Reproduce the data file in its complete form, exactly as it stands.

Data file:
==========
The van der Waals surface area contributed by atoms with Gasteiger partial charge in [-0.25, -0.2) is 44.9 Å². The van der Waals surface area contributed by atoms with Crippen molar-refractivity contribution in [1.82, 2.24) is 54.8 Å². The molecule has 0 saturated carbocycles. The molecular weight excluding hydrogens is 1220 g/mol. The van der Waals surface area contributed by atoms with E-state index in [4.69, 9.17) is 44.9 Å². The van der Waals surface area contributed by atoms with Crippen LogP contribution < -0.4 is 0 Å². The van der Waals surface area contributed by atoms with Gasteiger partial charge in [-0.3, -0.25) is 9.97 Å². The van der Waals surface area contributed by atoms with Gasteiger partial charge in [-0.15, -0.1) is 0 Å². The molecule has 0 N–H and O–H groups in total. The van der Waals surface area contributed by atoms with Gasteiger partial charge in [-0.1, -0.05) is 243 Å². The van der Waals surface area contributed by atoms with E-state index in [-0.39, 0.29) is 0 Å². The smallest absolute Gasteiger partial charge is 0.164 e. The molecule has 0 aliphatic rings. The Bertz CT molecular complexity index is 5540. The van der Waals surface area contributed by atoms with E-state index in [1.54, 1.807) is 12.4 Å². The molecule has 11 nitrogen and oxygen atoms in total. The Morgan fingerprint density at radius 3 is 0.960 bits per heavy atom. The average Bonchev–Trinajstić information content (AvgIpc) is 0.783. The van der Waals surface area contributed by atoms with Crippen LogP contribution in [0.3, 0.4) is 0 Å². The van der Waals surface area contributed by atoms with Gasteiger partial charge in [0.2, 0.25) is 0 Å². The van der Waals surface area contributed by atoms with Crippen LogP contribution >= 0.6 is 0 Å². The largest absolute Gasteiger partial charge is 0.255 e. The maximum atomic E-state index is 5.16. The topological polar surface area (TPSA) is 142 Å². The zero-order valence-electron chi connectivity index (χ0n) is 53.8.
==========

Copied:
The van der Waals surface area contributed by atoms with Gasteiger partial charge in [-0.25, -0.2) is 44.9 Å². The van der Waals surface area contributed by atoms with Crippen molar-refractivity contribution in [1.82, 2.24) is 54.8 Å². The molecule has 0 saturated carbocycles. The molecular weight excluding hydrogens is 1220 g/mol. The van der Waals surface area contributed by atoms with E-state index in [4.69, 9.17) is 44.9 Å². The van der Waals surface area contributed by atoms with Crippen LogP contribution < -0.4 is 0 Å². The van der Waals surface area contributed by atoms with Gasteiger partial charge in [-0.3, -0.25) is 9.97 Å². The van der Waals surface area contributed by atoms with Gasteiger partial charge in [-0.15, -0.1) is 0 Å². The molecule has 0 N–H and O–H groups in total. The van der Waals surface area contributed by atoms with Gasteiger partial charge in [-0.1, -0.05) is 243 Å². The van der Waals surface area contributed by atoms with E-state index in [-0.39, 0.29) is 0 Å². The smallest absolute Gasteiger partial charge is 0.164 e. The molecule has 0 aliphatic rings. The Bertz CT molecular complexity index is 5540. The van der Waals surface area contributed by atoms with E-state index in [1.54, 1.807) is 12.4 Å². The molecule has 11 nitrogen and oxygen atoms in total. The Morgan fingerprint density at radius 3 is 0.960 bits per heavy atom. The average Bonchev–Trinajstić information content (AvgIpc) is 0.783. The van der Waals surface area contributed by atoms with Crippen LogP contribution in [0.3, 0.4) is 0 Å². The van der Waals surface area contributed by atoms with Gasteiger partial charge in [0.2, 0.25) is 0 Å². The van der Waals surface area contributed by atoms with Crippen LogP contribution >= 0.6 is 0 Å². The largest absolute Gasteiger partial charge is 0.255 e. The maximum atomic E-state index is 5.16. The topological polar surface area (TPSA) is 142 Å². The zero-order valence-electron chi connectivity index (χ0n) is 53.8.